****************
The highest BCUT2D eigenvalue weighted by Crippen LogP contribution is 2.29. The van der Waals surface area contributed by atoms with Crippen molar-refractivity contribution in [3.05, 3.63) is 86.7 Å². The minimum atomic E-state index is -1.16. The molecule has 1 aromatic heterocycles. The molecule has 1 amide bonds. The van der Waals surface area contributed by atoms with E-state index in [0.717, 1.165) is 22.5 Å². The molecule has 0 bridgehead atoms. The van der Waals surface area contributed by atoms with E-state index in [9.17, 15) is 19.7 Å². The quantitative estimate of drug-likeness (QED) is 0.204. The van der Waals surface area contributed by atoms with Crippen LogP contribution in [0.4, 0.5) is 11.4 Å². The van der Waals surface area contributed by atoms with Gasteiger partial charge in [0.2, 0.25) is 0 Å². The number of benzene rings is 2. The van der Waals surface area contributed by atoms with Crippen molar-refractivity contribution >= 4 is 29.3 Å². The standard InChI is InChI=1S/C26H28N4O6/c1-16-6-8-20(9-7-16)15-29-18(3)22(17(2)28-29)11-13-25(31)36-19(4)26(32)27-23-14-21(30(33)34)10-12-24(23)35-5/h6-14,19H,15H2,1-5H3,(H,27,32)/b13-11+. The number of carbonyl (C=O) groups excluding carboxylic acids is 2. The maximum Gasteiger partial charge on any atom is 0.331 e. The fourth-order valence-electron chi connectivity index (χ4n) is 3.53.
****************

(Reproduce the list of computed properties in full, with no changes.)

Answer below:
The highest BCUT2D eigenvalue weighted by Crippen LogP contribution is 2.29. The van der Waals surface area contributed by atoms with Crippen molar-refractivity contribution in [3.05, 3.63) is 86.7 Å². The minimum atomic E-state index is -1.16. The molecule has 1 aromatic heterocycles. The molecule has 1 amide bonds. The van der Waals surface area contributed by atoms with E-state index in [0.717, 1.165) is 22.5 Å². The molecule has 0 bridgehead atoms. The van der Waals surface area contributed by atoms with E-state index in [9.17, 15) is 19.7 Å². The quantitative estimate of drug-likeness (QED) is 0.204. The van der Waals surface area contributed by atoms with Crippen LogP contribution in [0.4, 0.5) is 11.4 Å². The van der Waals surface area contributed by atoms with Gasteiger partial charge in [0.2, 0.25) is 0 Å². The number of benzene rings is 2. The van der Waals surface area contributed by atoms with Crippen molar-refractivity contribution >= 4 is 29.3 Å². The standard InChI is InChI=1S/C26H28N4O6/c1-16-6-8-20(9-7-16)15-29-18(3)22(17(2)28-29)11-13-25(31)36-19(4)26(32)27-23-14-21(30(33)34)10-12-24(23)35-5/h6-14,19H,15H2,1-5H3,(H,27,32)/b13-11+. The number of carbonyl (C=O) groups excluding carboxylic acids is 2. The maximum Gasteiger partial charge on any atom is 0.331 e. The fourth-order valence-electron chi connectivity index (χ4n) is 3.53.